Laboratory for Analysis and Architecture of Systems
In recent years, the use of both the Internet and wireless services has experienced an explosive growth. Network operators and service providers anticipate further expansion, fueled by the emergence of all-optical networking as well as the convergence of wireless and Internet access, along with a fundamental trend towards service integration. It is expected that future information and communication systems will accommodate a variety of new applications with a diverse range of Quality-of-Service (QoS) requirements.
These observations have raised the need for the development and analysis of mathematical models to predict and control the QoS of information and communication systems, including wired and wireless networks and large-scale distributed systems. Within this area, our scientific contributions are both theoretical, with the development of new modeling formalisms, and applied, with the development of software tools. The research activities are organized around the following themes:
TCP is the protocol that carries most of the data on the Internet. We develop mathematical models that capture the transient and stationary behaviour of TCP and we propose modifications, in collaboration with standardization bodies like the IETF, in order to improve the performance of TCP.
One of the major achievements in this area is the development of the differential traffic modelling theory for the simulation of large-scale communication networks. It is a unique approach, both for its precision as well as for its application domain. Differential traffic theory has also been extended to the innovative concept of hybrid simulation, a global theoretical framework allowing to combine analytical models and event-driven simulation models. A European and North American patent has been granted. This approach is at the foundation of the start-up QoS Design, a spin-off from our team.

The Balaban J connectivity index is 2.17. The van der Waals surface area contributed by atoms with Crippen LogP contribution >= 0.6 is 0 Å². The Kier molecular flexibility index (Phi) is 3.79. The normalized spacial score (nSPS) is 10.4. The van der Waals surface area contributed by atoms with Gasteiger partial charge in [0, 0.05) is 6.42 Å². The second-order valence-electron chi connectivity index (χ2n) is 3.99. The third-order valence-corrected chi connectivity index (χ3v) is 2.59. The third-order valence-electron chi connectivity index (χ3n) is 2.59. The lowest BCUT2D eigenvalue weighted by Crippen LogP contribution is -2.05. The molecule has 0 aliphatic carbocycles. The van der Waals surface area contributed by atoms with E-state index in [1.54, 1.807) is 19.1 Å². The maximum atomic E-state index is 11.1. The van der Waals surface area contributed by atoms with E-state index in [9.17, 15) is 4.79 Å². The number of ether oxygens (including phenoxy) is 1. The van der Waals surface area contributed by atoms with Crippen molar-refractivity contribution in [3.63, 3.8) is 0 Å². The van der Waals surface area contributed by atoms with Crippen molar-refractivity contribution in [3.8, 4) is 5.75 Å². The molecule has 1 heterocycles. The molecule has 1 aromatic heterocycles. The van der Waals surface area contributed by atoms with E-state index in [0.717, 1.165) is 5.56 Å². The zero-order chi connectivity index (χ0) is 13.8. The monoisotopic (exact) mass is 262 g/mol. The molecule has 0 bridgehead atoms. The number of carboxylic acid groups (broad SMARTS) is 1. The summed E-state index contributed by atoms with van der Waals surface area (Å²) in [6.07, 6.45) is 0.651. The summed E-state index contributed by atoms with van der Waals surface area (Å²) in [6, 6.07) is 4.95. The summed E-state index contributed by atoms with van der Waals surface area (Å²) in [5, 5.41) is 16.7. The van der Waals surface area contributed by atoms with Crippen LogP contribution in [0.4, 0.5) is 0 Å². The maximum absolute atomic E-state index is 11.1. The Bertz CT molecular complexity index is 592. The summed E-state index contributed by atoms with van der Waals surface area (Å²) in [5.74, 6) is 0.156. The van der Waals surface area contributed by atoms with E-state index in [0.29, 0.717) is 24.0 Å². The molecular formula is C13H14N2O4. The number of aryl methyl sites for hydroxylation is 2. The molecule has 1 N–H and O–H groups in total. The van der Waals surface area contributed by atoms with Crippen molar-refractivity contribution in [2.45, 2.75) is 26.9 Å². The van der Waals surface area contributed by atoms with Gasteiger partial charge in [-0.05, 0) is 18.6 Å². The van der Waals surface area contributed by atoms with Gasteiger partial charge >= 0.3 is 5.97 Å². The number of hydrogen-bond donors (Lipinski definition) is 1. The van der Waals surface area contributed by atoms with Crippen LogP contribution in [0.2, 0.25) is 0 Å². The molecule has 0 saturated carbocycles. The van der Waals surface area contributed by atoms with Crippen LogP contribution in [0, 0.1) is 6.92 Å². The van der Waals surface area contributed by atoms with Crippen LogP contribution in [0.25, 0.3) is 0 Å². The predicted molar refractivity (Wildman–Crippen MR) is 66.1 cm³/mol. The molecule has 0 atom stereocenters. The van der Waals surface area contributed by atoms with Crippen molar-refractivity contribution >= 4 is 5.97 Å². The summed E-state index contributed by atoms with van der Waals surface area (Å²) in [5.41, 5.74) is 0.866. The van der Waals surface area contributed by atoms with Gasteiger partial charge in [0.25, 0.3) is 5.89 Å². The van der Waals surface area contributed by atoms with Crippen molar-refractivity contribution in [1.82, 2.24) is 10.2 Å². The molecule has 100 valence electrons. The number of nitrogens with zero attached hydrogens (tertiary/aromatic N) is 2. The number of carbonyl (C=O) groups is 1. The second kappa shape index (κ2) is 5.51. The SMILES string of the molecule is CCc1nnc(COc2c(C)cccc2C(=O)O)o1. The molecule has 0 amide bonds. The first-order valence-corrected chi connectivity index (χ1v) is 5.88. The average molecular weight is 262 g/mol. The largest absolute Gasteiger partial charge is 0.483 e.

The performance obtained by a set of jobs that share a common resource can substantially be improved by deploying an appropriate scheduling policy. In this line of research, we apply results from queueing and scheduling theory, to determine and develop optimal distributed protocols in order to share the resources of a network among the concurrent flows.
The group has a long experience in optimisation theory, mainly focused on network design and planning problems. Our research mainly deals with optimal routing in IP/MPLS networks subject to QoS constraints, capacity planning and optimal topology design.
We aim at developing stochastic models and software tools to represent accurately the traffic profiles generated by Internet applications, such as VoIP and video codecs or TCP-driven traffic sources (FTP, HTTP, etc.).
Based on measures obtained through a potentially intrusive instrumentation of parallel programs (source code annotations, post-mortem logs analysis), we develop mathematical models of distributed applications in order to predict their processing times. Such models are used for dynamic task mapping on the nodes of a computational grid. Applications are in the field of electromagnetic simulation and distributed